Only recently has genome reconstruction from soil (seven from permafrost by Hultman et al. (2015), seventeen from enrichments by Delmont et al. (2015), and 129 from prairie soil by White et al. (2016)) been achieved. In our study, no single organism represented >3% of the community. The extensive strain and within population variation likely explains the high level of fragmentation of genomes for some organisms (Tables S1 and S2). Even with these challenges, we reconstructed genomes from all the major lineages represented in the microbial communities. We attribute this result to the assembly of reads into large scaffolds, many of which could be binned because overlap in community composition over the sample series enabled binning using abundance pattern information. Scaffold assembly provided high quality ribosomal protein S3 sequences that were used to distinguish organisms at the species level, a phylogenetic resolution exceeding that which could be obtained by rRNA sequencing methods (Sharon et al., 2015). The predicted protein dataset provided the foundation for multi-omic analyses that yielded functional insights.
Most prior research on carbon cycling in soil has focused on microbial degradation of complex soil organic macromolecules, likely derived in part from plant biomass. Our metabolomics analysis suggest that the organic and nitrogenous substrates needed to sustain microbial life disappear from the soils relatively rapidly as few metabolites accumulate to measurable amounts in the deeper soil profile. Nitrogenous compounds, mostly free amino acids, were identified in soil after the second rain in the 10–20 cm zone yet were practically undetectable in the 30–40 cm zone. It is clear that the substrate availability between one 10 cm zone to the next is very different to that in the upper soil horizon, and will support different microbes. For example, the Verrucomicrobia and Actinobacteria are only abundant in the 10–20 cm depth interval and much rarer in the 30–40 cm depth interval. We also found abundant, diverse proteins involved amino acid and carbohydrate degradation and import in every partial to near-complete draft genome. Because we employed an untargeted proteomics, we could identify many thousands of proteins using a peptide database composed of full-length genes predicted from the samples’ metagenomes.
Yet, interestingly the most abundant protein in the proteomics data was the PQQ-dependent methanol dehydrogenase from Gemmatimonadetes and Rokubacteria. In addition to complex carbohydrates, plant biomass and root exudates also provide an abundant source of methanol (Sutton & Sposito, 2005). Previously, only members of Proteobacteria, NC10, and Verrucomicrobia have been shown to be methylotrophs (Chistoserdova, 2011; Op den Camp et al., 2009). Methylotrophy was tentatively linked to Gemmatimonadetes only once before, when 13C methanol containing compounds were fed to a lake sediment sample and labeled Gemmatimonadetes 16S rRNA was identified (Nercessian et al., 2005). Methylotrophy has been described in aerobic lake sediments (Costello & Lidstrom, 1999), the phyllosphere (Corpe & Rheem, 1989; Delmotte et al., 2009) marine (Radajewski et al., 2002; Stacheter et al., 2013), and soil (Eyice et al., 2015; Kolb, 2009; Radajewski et al., 2002; Stacheter et al., 2013) environments. These studies found that methanol-oxidizing enzymes of Proteobacteria have micro- and nanomolar affinity for methanol, the highest activity occurring in the root-associated soil, and that methylotrophic communities thrive under the full range of plant diversity and soil pH (Radajewski et al., 2002; Stacheter et al., 2013). Further, methylotrophic methanogenesis can occur under aerobic conditions (Hofmann et al., 2016; Karl et al., 2008; Metcalf et al., 2012). However, in our study, no methyl-coenzyme M reductase complex (mcrA) gene was predicted in any dataset. Thus, methylotrophy is neither occurring in nor linked to co-occurring methanogens.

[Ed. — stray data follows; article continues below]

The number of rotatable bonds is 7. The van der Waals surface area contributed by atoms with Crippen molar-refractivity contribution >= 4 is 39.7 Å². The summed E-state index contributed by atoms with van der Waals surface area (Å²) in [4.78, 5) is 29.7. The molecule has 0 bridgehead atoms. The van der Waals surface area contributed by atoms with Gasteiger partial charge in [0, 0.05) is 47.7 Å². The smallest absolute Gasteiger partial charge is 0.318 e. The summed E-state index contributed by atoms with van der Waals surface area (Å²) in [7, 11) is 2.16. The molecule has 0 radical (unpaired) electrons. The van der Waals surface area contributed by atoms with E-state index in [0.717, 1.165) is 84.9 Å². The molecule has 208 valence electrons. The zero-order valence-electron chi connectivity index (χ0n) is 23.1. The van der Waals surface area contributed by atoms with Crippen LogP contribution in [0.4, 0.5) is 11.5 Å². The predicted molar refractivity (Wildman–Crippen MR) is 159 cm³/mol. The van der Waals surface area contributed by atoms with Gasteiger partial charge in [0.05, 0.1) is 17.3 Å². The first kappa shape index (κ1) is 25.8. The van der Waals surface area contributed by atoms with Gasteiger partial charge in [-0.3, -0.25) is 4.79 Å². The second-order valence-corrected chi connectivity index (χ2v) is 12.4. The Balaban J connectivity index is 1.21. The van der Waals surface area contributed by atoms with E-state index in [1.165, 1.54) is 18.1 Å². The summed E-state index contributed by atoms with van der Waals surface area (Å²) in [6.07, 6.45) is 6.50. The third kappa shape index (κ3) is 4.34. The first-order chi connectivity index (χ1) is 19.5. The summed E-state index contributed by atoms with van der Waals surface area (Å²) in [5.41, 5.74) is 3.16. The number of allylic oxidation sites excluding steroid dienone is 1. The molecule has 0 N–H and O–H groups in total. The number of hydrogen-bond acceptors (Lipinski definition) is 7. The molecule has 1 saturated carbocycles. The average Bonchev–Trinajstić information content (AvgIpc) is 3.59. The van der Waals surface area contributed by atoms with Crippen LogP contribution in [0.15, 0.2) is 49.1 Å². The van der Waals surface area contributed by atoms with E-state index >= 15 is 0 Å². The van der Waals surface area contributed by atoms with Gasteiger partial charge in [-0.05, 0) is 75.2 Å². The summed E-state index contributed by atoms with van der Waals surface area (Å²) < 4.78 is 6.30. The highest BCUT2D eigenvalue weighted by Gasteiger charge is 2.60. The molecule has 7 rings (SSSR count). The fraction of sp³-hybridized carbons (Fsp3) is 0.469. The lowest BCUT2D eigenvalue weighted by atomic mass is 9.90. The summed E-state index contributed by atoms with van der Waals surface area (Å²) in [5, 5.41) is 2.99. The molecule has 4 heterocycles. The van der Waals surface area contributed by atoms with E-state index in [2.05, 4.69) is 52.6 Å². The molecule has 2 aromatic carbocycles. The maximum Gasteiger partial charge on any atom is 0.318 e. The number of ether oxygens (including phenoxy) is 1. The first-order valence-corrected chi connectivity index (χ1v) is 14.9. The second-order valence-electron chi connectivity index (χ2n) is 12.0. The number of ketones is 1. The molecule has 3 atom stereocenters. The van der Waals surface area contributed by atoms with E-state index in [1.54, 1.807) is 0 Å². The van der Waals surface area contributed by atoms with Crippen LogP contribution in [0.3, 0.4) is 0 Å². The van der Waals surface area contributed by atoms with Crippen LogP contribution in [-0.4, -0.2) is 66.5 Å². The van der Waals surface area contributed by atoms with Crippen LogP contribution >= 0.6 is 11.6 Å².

Notably, we observe a significant fraction of the microbial community (87 distinct organisms via rpS3 genes) belong to the as yet uncultured yet widespread phylum Bathyarchaeota (formerly known as the Miscellaneous Crenarchaeotal Group) (Gagen et al., 2013; Kubo et al., 2012). Bathyarchaeota have been identified by 16S rRNA studies of sulfate-methane transition zones and hypothesized as being involved in dissimilatory anaerobic methane oxidation coupled to organic carbon assimilation (Biddle et al., 2006). In a recent report, Bathyarchaeota were identified in metagenomic analyses of coal-bed methane well water. The genomes encoded a complete methanogenic pathway including an ancient mcrA (Evans et al., 2015). The four draft (71–91%) Bathyarchaeota genomes do not contain the genes required for methanotrophy or methanogenesis but encode oligopeptide import and amino acid degradation pathways, which were also abundant in the proteomics analysis. The large transporter diversity suggests substantial substrate flexibility in Bathyarchaeota (and also in Thermoplasmatales archaea). Thus, along with other community members including Thermoplasmatales, Bathyarchaeota likely contribute to degradation of nitrogen-containing compounds in the deeper soil. The findings underline the importance of genomic resolution, because metabolic roles of the soil Bathyarchaeota predicted based on phylogenetic information and previously published genomes would have been incorrect.